Demo-itis is our series of demos of famous songs, which started here with John Lennon’s “Strawberry Fields Forever.” These demos are fun to hear, and instructive for songwriters in that it shows how even the greatest songs started with humble, often hesitant ideas. It’s also the best answer for non-songwriters who don’t understand the distinction between a song and a record, and the necessary challenge of making a record out of a song.
Often production ideas can shape the song itself. The finished studio record of “Bridge Over Troubled Water” is one of the dramatic, powerfully dynamic records made by Simon & Garfunkel. But, as this demo shows, it started as a simple guitar-voice ballad with two verses. Simon never thought of it as a hit single, since it was a ballad, and it was unusualy for slow tempo ballads to become hits.
Yet it was in the studio that this larger vision of “Bridge” was born. Both Art Garfunkel and engineer-producer Roy Halee felt it could a bigger production, which started small and then exploded into a giant, orchestral final verse. They both prevailed upon Simon to write a final third verse, which had a big ending.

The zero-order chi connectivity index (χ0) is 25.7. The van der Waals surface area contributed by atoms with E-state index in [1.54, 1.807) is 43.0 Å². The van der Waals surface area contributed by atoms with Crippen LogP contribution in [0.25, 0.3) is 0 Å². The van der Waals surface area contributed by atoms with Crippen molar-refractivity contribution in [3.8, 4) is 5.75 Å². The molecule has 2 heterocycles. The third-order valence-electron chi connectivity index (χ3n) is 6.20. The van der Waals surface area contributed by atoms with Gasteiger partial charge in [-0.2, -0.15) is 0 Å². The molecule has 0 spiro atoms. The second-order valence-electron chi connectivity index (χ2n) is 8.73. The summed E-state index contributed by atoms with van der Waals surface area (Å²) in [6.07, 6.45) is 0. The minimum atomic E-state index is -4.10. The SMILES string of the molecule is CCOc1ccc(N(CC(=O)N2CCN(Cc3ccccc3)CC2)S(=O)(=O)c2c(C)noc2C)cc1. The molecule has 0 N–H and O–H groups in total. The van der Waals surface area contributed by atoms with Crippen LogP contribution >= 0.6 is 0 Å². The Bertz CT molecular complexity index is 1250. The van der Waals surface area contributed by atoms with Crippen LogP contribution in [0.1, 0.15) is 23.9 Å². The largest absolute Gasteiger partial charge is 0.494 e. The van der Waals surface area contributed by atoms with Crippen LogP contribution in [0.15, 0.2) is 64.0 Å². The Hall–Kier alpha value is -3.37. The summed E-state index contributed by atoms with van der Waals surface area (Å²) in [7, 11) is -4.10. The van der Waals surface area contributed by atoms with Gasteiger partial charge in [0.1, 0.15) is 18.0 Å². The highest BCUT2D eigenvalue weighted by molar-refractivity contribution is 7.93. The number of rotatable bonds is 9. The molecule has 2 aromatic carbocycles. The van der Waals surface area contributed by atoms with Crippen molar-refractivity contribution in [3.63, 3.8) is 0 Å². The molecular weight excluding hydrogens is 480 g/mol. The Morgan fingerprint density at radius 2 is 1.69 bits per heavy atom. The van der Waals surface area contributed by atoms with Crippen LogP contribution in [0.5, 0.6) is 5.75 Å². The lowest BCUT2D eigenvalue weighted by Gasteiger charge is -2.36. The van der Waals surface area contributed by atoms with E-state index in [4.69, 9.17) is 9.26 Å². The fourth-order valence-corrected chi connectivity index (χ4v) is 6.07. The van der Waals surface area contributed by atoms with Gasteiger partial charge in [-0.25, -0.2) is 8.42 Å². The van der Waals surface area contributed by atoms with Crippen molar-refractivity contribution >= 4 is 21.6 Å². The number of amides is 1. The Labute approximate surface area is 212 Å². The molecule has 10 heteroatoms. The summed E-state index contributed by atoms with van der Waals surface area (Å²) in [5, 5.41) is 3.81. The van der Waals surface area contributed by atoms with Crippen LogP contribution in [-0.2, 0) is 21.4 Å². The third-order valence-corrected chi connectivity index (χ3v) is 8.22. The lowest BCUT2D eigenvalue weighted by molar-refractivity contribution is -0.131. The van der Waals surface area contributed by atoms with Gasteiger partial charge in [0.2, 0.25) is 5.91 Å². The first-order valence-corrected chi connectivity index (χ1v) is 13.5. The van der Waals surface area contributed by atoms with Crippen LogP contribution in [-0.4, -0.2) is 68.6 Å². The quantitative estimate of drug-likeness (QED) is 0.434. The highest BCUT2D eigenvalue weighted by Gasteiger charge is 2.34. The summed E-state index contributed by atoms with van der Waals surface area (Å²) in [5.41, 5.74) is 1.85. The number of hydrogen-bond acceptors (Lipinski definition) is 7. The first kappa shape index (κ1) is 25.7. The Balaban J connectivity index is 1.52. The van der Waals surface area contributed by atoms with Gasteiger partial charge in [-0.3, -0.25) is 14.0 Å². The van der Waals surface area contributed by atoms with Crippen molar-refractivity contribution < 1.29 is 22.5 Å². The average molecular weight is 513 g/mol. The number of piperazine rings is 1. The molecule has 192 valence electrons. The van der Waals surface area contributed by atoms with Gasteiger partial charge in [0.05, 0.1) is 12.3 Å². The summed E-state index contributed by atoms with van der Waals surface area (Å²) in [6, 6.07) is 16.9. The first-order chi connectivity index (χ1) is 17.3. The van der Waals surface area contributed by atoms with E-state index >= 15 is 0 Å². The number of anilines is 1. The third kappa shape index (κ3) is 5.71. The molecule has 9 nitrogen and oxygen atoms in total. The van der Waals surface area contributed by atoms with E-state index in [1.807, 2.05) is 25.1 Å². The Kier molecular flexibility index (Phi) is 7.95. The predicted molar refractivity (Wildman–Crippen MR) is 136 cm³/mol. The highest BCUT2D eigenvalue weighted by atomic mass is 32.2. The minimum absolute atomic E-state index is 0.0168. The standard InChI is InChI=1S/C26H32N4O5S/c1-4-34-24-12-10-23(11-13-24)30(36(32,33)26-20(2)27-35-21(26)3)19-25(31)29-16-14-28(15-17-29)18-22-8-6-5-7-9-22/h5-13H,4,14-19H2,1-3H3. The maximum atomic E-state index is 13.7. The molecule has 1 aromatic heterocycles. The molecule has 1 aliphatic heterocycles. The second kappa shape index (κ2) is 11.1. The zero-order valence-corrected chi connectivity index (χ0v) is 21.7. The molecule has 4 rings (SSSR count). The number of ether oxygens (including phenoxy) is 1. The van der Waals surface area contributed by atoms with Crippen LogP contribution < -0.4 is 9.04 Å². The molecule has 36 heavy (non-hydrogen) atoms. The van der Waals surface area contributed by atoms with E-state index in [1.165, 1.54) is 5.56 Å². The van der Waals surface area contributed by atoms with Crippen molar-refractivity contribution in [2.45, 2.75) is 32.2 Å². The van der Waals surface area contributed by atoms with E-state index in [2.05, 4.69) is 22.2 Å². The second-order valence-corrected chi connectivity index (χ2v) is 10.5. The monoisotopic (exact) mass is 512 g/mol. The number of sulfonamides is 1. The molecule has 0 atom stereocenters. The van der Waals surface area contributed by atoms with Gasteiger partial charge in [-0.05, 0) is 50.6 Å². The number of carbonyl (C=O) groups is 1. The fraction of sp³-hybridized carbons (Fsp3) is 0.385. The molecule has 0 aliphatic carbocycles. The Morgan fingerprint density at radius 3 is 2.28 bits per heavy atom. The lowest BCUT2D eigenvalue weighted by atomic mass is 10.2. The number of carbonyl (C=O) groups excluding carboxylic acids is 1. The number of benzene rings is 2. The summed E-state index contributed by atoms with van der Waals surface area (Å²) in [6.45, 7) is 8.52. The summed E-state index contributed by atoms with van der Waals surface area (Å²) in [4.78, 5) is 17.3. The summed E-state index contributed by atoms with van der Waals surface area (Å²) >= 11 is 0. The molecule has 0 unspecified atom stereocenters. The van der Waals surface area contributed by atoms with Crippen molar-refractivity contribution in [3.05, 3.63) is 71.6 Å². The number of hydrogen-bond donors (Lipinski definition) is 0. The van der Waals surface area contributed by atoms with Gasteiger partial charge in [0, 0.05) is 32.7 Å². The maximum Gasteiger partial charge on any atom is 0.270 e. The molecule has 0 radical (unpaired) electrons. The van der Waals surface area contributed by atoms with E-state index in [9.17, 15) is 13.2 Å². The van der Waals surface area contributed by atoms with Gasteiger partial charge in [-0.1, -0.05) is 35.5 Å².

At some point he agreed, and wrote the final, “Sail on silvergirl, sail on by,” verse. On that verse, Simon sings harmony. Though some felt this was a reference to shooting heroin, it was actually inspired, Simon said, by the silver strands that started to appear in first wife Peggy’s hair.
Simon’s demo was recorded before that third verse was written and much of the other verses were unformed. It suggests he had Garfunkel’s voice in mind while writing, as he sings it in a falsetto that sounds like Artie’s choir boy delivery.
Here’s Simon’s original demo and the studio version of “Bridge Over Troubled Water.”
Also there’s a portion of The Dick Cavett Show from April, 1970 when Simon spoke about the birth of this song.